Don’t create protected classes

Don’t create protected classes

There is an old truism in the legal industry. It goes ‘hard cases make bad law’. Essentially this argument says thatby definition hard cases are the exception, not the rule. And making laws based on exceptions is a guaranteed method of screwing over everyone else.

This is on account of the fact that said law will always presume that all parties involved all fit certain profiles.(Generallythe profiles of jerks, with the exception of the chosen victim, because he or she lost and came crying to us. (So that somehow makes her less of a jerk instead of more of loser. Whatever happened to Malice in Dallas?) Not everyone you meet is a Harvey Weinstein wannabe, you know. Most of the time, problems are caused by miscommunication or misperceptions. Actual malice is pretty rare.)

This assumption is made whether or not it has any basis in fact. Point of order, when there is no evidence, it is unlawful to make assumptions with regards to peoples motives. This is because our entire legal system is predicated on the concept of innocent until proven guilty. Making a law based on a specific case, any specific case, is a preemptive assumption of people’s motives. Making a law based on a hard case, that would be a preemptive assumption of nefarious motives, an automatic predilection towards guilt.

Point in fact, both the ADA and EEOC are based on hard cases.

Like all bad laws, they attempt to address the concerns laid out above by placing an onus on the plaintiff to prove the existence of nefarious motives.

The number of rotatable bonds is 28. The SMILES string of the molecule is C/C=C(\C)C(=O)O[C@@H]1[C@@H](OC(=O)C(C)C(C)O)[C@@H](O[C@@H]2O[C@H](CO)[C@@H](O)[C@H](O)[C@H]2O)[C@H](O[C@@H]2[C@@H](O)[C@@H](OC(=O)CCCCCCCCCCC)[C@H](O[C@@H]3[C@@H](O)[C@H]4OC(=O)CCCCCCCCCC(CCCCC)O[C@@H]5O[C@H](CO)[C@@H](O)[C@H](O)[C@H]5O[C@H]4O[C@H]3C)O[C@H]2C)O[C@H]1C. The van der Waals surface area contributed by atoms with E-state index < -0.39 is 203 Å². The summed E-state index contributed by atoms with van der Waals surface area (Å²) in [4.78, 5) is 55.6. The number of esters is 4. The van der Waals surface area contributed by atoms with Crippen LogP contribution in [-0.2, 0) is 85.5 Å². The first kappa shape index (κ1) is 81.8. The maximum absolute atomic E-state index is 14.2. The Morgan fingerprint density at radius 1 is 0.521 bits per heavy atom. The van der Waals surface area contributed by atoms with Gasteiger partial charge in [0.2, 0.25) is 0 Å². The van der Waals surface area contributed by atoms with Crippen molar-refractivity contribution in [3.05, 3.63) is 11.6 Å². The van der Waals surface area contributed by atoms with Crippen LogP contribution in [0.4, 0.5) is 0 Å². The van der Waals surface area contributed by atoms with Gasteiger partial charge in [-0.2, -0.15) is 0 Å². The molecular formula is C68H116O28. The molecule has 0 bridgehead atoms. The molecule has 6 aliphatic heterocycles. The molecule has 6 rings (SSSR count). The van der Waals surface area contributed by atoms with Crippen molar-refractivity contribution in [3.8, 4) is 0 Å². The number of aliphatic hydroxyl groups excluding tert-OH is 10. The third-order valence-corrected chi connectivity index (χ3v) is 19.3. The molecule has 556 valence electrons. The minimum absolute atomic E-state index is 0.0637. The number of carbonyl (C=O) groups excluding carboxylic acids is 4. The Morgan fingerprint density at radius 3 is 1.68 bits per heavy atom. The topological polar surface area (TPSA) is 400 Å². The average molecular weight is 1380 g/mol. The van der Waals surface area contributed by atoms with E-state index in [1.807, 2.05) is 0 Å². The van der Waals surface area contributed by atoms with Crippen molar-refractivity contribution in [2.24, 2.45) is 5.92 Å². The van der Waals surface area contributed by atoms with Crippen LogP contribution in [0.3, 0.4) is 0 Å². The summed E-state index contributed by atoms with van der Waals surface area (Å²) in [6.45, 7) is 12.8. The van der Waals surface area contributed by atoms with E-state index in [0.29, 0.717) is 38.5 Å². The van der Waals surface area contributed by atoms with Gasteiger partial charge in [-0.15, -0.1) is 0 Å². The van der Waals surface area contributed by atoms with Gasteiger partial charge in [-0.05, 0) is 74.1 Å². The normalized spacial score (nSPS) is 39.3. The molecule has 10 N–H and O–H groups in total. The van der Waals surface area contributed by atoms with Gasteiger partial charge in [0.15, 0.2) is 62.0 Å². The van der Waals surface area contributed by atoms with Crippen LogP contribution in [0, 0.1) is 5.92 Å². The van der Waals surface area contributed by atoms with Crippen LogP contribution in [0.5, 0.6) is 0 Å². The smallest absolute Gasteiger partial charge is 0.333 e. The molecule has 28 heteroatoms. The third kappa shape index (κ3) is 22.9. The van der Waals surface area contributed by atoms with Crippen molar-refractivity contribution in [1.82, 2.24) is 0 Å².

Needless to say, this onus has proven woefully inadequate. Peoples words, said in jest or rage, are taken as evidence of a persons’ deeper feelings, regardless of whether or not this generally fits said persons’ overall behavioral profile. A person who spends his whole life catering to the disadvantaged can be brought down by a single tasteless joke.

Further, people change. Someone who, in the past, had some inaccurate opinions, can have them changed through experience. Later, he can run into someone who validates these original opinions, and deal with him appropriately. Guess what? He is about to get screwed.

So, the overall effect of these laws is not to prevent bad behavior by powerful actors, because powerful actors will simply avoid the problem by running a background check, finding out that said hopeful is disabled and, by extension, a potential liability. So they won’t hire disabled people in the first place. No, instead the law serves to protect the bad behavior of protected individuals, making life harder for everyone involved, and placing a very real stigma on this protected class.

So what can everyone else do? We can run background checks to keep jerks out of our workforce, but unions and business hating politicians make it very hard to keep out the trash.

Best of luck.

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